So that’s it for today.  My next task is to play around with a line profiler to get a detailed breakdown about the performance of each line in my code.  Hopefully this will help me increase the performance of my algorithms enough to start actually getting some passing grades on the homeworks!


So I am apparently not very good at updating this blog.  I think part of the problem is I have been keeping pretty busy with Coursera classes, programming, and surfing.  When I initially started this blog, I envisioned that it would be a good way to document all of the little side projects I was working on, but I have been pretty bad about seeing these projects through to completion, so there hasn’t been much to show for the work so far.  So I am going to change directions a little bit, and probably start throwing snippets of code onto gist and write about it here.  Hopefully that will encourage me to write a few more posts!

One ‘project’ that I did manage to complete was to build a semi-functional desk from an old Ikea bed frame.  My roommate had upgraded his bed a few months ago and had initially planned on giving away or selling the old frame.  However, it just ended up sitting in a dis-assembled pile on our back porch, and I figured it would be a good idea to build something from it.  We have this weird nook in our living room that is curved, and it is difficult to efficiently use the space because most furniture items aren’t designed for that.  Additionally, due to the windows and the orientation, the space gets great natural light, so I figured it would make a good work space (I had originally setup the dining table there and was using that as a makeshift desk).

So after some back of the napkin plans my roommate and I got to work measuring, cutting, and assembling.  Out method was pretty ad hoc, and we weren’t quite sure our ‘design’ was going to actually be stable or strong enough, but after a few hours of grinding away, we ended up with something that resembled a desk!  We used the wooden slats from the bed frame to create the work surface, and offset them so that they would fit against the curve of the wall, which allowed the desk to fit snugly against the wall optimizing the space.  We cut up some of the support pieces of the bed frame for the legs.  Pictures of the before and after are below (note: the picture of the bed frame was pulled off the internet).

So after a month or two of use, I can safely say that the desk is sturdy enough (for the most part) to handle everyday use.  Some of the slats have come loose, so I need to be careful when leaning on the edge of the desk (as they might pop off).  The reason for this problem was we did not want to have screw heads exposed on the work surface, so we picked up some small screws from the hardware store and drilled through the bottom of the frame into the  bottom of the slats.  Unfortunately, our screws were a little to short, so each slat is only held on to the frame by a few screw threads, making it fairly easy to knock them loose.  I might go back with some wood glue at some point to add some extra fastening strength if the problem gets worse.

It was fun to break out the saw and the drill.  I used to build skate ramps as a young lad, and have always enjoyed woodworking, but you don’t get many opportunities for it when you live in a small-ish apartment in the middle of San Francisco.  Anyways, thanks to my roommate Will for working with this on me, hopefully I can use this desk to actually get some work done!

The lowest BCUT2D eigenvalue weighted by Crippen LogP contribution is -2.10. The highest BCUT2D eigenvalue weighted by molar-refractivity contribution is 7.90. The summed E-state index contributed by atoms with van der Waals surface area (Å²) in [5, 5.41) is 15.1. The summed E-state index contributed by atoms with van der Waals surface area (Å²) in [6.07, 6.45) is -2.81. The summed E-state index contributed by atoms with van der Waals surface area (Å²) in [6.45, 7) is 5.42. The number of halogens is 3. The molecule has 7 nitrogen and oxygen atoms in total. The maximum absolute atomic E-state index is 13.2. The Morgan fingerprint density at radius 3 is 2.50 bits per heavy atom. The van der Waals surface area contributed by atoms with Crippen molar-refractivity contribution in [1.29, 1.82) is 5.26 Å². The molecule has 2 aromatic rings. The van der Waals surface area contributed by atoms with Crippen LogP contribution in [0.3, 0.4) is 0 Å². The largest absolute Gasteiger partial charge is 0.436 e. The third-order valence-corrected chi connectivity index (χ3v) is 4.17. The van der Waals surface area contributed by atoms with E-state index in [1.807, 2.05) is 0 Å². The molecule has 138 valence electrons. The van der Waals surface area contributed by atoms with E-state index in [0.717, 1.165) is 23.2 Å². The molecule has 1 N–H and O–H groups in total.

So in my last post, I wrote about the setup of my little CryptoCoin mining experiment, and in this post I am presenting the results.  But before I jump into the results, I want to discuss some of the assumptions and biases of this experiment:

Bitcoin and Litecoin both adjust the difficulty of their proof-of-work problems in order to throttle the mining process and keep the additions to the block chain occurring at a regular, predetermined rate.  The difficulty changes frequently, and over the course of the experiment, the difficulty for both Bitcoin and Litecoin increased significantly.  This means that the rate of coin mining most likely got a good deal slower as the experiment progressed. Unfortunately I did not collect interval data, I only have overall results, so I cannot quantify the impact (would make an interesting follow on, perhaps I will do it later).  If you attempt to recreate this test, your results will vary significantly due to this issue.

In addition to the variable difficulty, each mining pool has it’s own issues.  Both mining pools would go down from time to time (this is pretty common).  Unfortunately, when the Bitcoin pool would go down, the miner on the RasPi would shutdown. I did my best to check regularly and restart the miner (apparently there are ways to have the miner automatically switch to a backup pool), but there were definitely a few times when it went down for more than a day.  The impact is probably in the range of 10-20%, meaning had I taken better measures to protect against downtime, I most likely would have seen an increase in Bitcoin returns by 10-20%.

The final consideration to make, is that the value of the respective coins is constantly changing.  I used $127.53 for Bitcoin and $2.86 for Litecoin.  These were the prices of the coins on the day I stopped the experiment.  The exchange rates vary wildly, and as such, your results will depend heavily on the current exchange rates.

So let’s get down to it.  The experiment lasted 42.1 days (I let the miners run for a bit longer than I initially had planned).  The following table presents the number of coins mined and the dollar value of those coins:


So as was expected, the RasPis mined much more Litecoin than Bitcoin over the course of the 42 days.  This is due to the popularity, and subsequently difficulty, of mining Bitcoin.  Interestingly enough, while we mined 2x orders of magnitude of Litecoin, due to the exchange rates of the coins, the monetary value of the coins was much closer.